Guitarist-vocalist Justin Chamberlain and bassist Brendon Bouchard of the Bangor-based power trio One Shot Nothing have been playing together since they were in high school. What started as a teenage classic rock cover band has grown, with the addition of drummer Nate Hart, into something a lot bigger. “Watched Out & Waited,” One Shot Nothing’s first LP, is one of the most radio-friendly releases Maine has produced in years. Where a lot of the more popular Maine bands are either playing trendy folk music or hewing to the dominant indie rock sound (whoas, heys and drum machines), One Shot Nothing are aggressively untrendy. They like their riffs big and their choruses even bigger, as on the muscular “Icarus” or undeniably catchy “Under the Noose Again.” This is the kind of stuff you hear on modern rock stations, in between Kings of Leon and the Foo Fighters. It’s not particularly original music; they’re not breaking any new ground, and are clearly indebted to the works of Mr. Grohl. But that doesn’t really matter — it’s well-played and written, and Chamberlain is a strong vocalist, as his heartfelt performance on the mostly acoustic “Bend Before We Break” shows. Though they’re all still quite young, the band members have already got some legit songwriting chops that undoubtedly will improve as they mature. For now, this is music to pump your fist to; it’ll sound fantastic pouring out of car speakers as you peel out of the parking lot after school or work.
Essence — 26-year-old Sarah Violette, by day — is one fierce rapper. Out of all the MCs in Maine, she’s the most serious, the most direct, the most in your face about her emotions and opinions. “The Root Of It,” released less than a year after her well-received all-original album, “An Unseasonable Spring” is Essence’s first mixtape, which features her putting her vocal stamp on beats from everyone from electronic duo Bonobo to Nicki Minaj to rapper and producer Mac Miller. Violette’s background in poetry shines through as strongly as it ever has — “Under You” is a kind of fight song, defending her territory from her detractors, while “What I Need” combines a hard-hitting dissection of relationship ills, set atop a classic-sounding Jake One beat. Portland area vocalists including Renee Coolbrith and longtime Essence collaborator Kristina Kentigian guest on several tracks — Kentigian’s voice adds an ethereal filigree to the most heart-on-her-sleeve track on the album, “Jets.” As one of the few female voices among a sea of male rappers in Maine, Violette’s words are fresh, vital, thoughtful and uncompromising. You could play this album during a party, sure, but it’s perhaps more enjoyable listening to it on your own, so you can really hear what she’s saying. She’s saying it directly to you.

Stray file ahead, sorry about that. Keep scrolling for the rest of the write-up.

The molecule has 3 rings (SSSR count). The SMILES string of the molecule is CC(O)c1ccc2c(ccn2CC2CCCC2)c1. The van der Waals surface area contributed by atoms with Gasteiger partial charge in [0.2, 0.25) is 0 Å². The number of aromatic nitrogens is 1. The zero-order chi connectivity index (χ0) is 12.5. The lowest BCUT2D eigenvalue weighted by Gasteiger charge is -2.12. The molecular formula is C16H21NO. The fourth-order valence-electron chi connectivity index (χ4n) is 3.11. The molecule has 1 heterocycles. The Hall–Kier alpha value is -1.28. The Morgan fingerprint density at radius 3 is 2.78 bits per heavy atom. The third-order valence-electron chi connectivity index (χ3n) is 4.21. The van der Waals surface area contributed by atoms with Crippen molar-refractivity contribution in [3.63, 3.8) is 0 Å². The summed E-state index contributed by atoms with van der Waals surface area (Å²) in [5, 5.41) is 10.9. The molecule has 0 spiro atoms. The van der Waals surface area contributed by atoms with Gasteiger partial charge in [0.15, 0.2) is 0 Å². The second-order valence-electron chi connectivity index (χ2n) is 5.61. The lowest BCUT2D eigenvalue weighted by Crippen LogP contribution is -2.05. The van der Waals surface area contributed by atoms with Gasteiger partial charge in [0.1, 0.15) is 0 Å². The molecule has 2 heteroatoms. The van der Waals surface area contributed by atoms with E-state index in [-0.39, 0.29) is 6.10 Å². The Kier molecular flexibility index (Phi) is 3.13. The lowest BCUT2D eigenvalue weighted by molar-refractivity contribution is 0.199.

Greg Klein’s old band, the now defunct Dark Hollow Bottling Company, felt a little out of place among the holler folk bluegrass-ish masses — don’t get me wrong, they were definitely a roots band, with plenty of mandolins and harmonies to be found. But the lyrics were a little darker, and Klein couldn’t help but let his pop chops and country rock influence shine through. Now that Dark Hollow is no more, Klein is free to explore those elements, and his new band, Greg Klein and the Right of Way, and accompanying album, “Watching In My Mind,” does exactly that. There’s a loping, enjoyable “Summer Teeth” Wilco-esque bounce to these songs, and a wry, sarcastic lyrical tone reminiscent of Warren Zevon or John Hiatt. John Clavette’s excellent piano playing and Drew Wyman’s expressive bass foundation propel Klein’s songs far beyond the typical singer-songwriter fare — it’s as tight and well-composed as Klein’s lyrics are intelligent. “Six Feet Under” digs at an irresponsible friend via an upright, bright chorus. It’s not all biting and incisive, however — “Little Man” is sweet, even sentimental. “Watching In My Mind” is an extremely welcome surprise of an album from a Portland songwriter that is coming into his own.